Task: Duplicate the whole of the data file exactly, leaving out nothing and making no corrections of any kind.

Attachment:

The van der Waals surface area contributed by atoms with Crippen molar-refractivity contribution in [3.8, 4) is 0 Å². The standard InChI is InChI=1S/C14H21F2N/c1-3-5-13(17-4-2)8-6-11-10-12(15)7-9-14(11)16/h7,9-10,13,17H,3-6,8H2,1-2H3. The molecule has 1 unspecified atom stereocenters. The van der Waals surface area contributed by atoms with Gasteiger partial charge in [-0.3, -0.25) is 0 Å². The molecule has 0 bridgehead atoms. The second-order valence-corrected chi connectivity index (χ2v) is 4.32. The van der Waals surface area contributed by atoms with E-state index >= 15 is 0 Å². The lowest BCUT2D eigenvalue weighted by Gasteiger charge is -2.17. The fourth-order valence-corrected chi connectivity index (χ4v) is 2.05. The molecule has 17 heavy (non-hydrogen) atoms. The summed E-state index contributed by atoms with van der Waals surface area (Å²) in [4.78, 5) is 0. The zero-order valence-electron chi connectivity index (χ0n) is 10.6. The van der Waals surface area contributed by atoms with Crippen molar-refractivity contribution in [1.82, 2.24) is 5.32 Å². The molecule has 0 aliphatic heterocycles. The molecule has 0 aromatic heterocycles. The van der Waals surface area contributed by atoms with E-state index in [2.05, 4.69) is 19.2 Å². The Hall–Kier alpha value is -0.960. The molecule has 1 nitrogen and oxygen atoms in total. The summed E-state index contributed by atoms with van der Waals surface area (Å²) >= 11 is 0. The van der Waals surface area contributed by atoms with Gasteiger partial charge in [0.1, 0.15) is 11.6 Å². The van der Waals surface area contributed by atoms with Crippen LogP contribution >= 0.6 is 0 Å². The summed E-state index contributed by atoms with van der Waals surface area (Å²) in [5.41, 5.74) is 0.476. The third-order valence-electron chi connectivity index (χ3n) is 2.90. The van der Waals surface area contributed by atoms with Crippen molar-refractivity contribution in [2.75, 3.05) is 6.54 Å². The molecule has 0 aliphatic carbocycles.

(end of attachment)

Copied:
The van der Waals surface area contributed by atoms with Crippen molar-refractivity contribution in [3.8, 4) is 0 Å². The standard InChI is InChI=1S/C14H21F2N/c1-3-5-13(17-4-2)8-6-11-10-12(15)7-9-14(11)16/h7,9-10,13,17H,3-6,8H2,1-2H3. The molecule has 1 unspecified atom stereocenters. The van der Waals surface area contributed by atoms with Gasteiger partial charge in [-0.3, -0.25) is 0 Å². The molecule has 0 bridgehead atoms. The second-order valence-corrected chi connectivity index (χ2v) is 4.32. The van der Waals surface area contributed by atoms with E-state index >= 15 is 0 Å². The lowest BCUT2D eigenvalue weighted by Gasteiger charge is -2.17. The fourth-order valence-corrected chi connectivity index (χ4v) is 2.05. The molecule has 17 heavy (non-hydrogen) atoms. The summed E-state index contributed by atoms with van der Waals surface area (Å²) in [4.78, 5) is 0. The zero-order valence-electron chi connectivity index (χ0n) is 10.6. The van der Waals surface area contributed by atoms with Crippen molar-refractivity contribution in [1.82, 2.24) is 5.32 Å². The molecule has 0 aliphatic heterocycles. The molecule has 0 aromatic heterocycles. The van der Waals surface area contributed by atoms with E-state index in [2.05, 4.69) is 19.2 Å². The Hall–Kier alpha value is -0.960. The molecule has 1 nitrogen and oxygen atoms in total. The summed E-state index contributed by atoms with van der Waals surface area (Å²) >= 11 is 0. The van der Waals surface area contributed by atoms with Gasteiger partial charge in [0.1, 0.15) is 11.6 Å². The van der Waals surface area contributed by atoms with Crippen LogP contribution >= 0.6 is 0 Å². The summed E-state index contributed by atoms with van der Waals surface area (Å²) in [5.41, 5.74) is 0.476. The third-order valence-electron chi connectivity index (χ3n) is 2.90. The van der Waals surface area contributed by atoms with Crippen molar-refractivity contribution in [2.75, 3.05) is 6.54 Å². The molecule has 0 aliphatic carbocycles.